Kremen v. Cohen 99 F.Supp.2d 1168, N.D.Cal. May 30, 2000

Plaintiff Gary Kremen registered the domain name with NSI on May 9, 1994. Plaintiff identified Online Classified, Inc. ("Online Classified") as the registering organization.

In a letter dated October 15, 1995, Sharon Dimmick, purportedly on behalf of Online Classified, informed Defendant Stephen Cohen that Online Classified had "decided to abandon the domain name" and requested that Mr. Cohen "notify the internet registration on our behalf, to delete [their] domain name"

Shortly thereafter, Mr. Cohen registered in the name of a company he operated.

Plaintiff contends that the October 15, 1995 letter is a forgery by Mr. Cohen.

On October 16, 1998, Plaintiff filed suit against numerous defendants, including NSI, for its deletion of the domain name. Plaintiff alleges the following causes of action against NSI: (1) breach of contract, (2) breach of intended third-party beneficiary contract, (3) breach of fiduciary duty, (4) negligent misrepresentation, (5) conspiracy *1171to convert property and (6) conversion of bailee.

NSI moved for summary judgment as to all claims against it.

Conversion and Conspiracy to Convert Property
California law does recognize "conversion of intangibles represented by documents, such as a bonds, notes, bills of exchange, stock certificates, and warehouse receipts." Id. Intangible property such as "goodwill of business, trade secrets, a newspaper route, or a laundry list of customers" are not subject to conversion. Id. In Berger v. Hanlon, 129 F.3d 505, 517 (9th Cir.1997) (citing Restatement (Second) of Torts, § 242 and comments), the Ninth Circuit noted that "[a]lthough the common law rule has been relaxed somewhat, and the tort may now reach the misappropriation of intangible rights customarily merged in or identified with some document, it has not yet been extended further."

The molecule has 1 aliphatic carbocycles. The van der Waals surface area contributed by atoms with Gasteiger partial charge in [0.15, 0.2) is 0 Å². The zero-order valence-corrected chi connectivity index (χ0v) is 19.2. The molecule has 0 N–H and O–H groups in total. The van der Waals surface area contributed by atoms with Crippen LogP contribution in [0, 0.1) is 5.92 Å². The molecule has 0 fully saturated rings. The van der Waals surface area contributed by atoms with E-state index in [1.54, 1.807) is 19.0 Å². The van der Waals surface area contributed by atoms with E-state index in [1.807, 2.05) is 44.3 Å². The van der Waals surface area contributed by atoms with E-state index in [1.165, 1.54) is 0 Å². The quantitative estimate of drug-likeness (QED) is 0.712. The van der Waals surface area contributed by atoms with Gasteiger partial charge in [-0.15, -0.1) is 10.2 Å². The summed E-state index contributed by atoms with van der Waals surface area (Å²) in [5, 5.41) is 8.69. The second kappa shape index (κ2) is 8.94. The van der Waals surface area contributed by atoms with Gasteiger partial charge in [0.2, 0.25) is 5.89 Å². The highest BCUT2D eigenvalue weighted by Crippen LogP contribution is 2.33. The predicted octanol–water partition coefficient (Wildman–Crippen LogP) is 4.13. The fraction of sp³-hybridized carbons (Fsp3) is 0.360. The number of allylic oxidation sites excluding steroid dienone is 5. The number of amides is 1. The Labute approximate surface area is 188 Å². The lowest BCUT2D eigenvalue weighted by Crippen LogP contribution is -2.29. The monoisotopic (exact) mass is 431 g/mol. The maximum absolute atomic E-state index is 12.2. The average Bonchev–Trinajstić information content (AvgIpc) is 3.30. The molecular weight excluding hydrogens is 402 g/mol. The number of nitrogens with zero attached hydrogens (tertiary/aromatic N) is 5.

There is simply no evidence establishing that a domain name, including, is "merged in or identified with" a document or other tangible object. Thus, under the traditional precepts governing the tort of conversion, a domain name is not protected intangible property

The Court recognizes that the present action invites abandoning the traditional strictures of conversion to encompass forms of intangible property never contemplated in its formation. However, this Court heeds the California Supreme Court's admonitions to exercise restraint in imposing " '[new tort duties] when to do so would involve complex policy decisions,' (citation omitted) especially when such decisions are more appropriately the subject of legislative deliberation and resolution."

The Court leaves it to the legislature to fashion an appropriate statutory scheme to protect dormant domain names unprotected by trademark law. See 15 U.S.C. § 1125(d). However, it simply notes the imprudence of superimposing the archaic principles governing the tort of conversion onto the nebulous realm of the Internet.
In sum, the Court grants summary adjudication of both the conversion and conspiracy to convert property causes of action against NSI.

Why no discussion of in rem provisions of federal statute?

NEWS!!  Nov 28, 2000 Court orders returned to Mr. Kremen.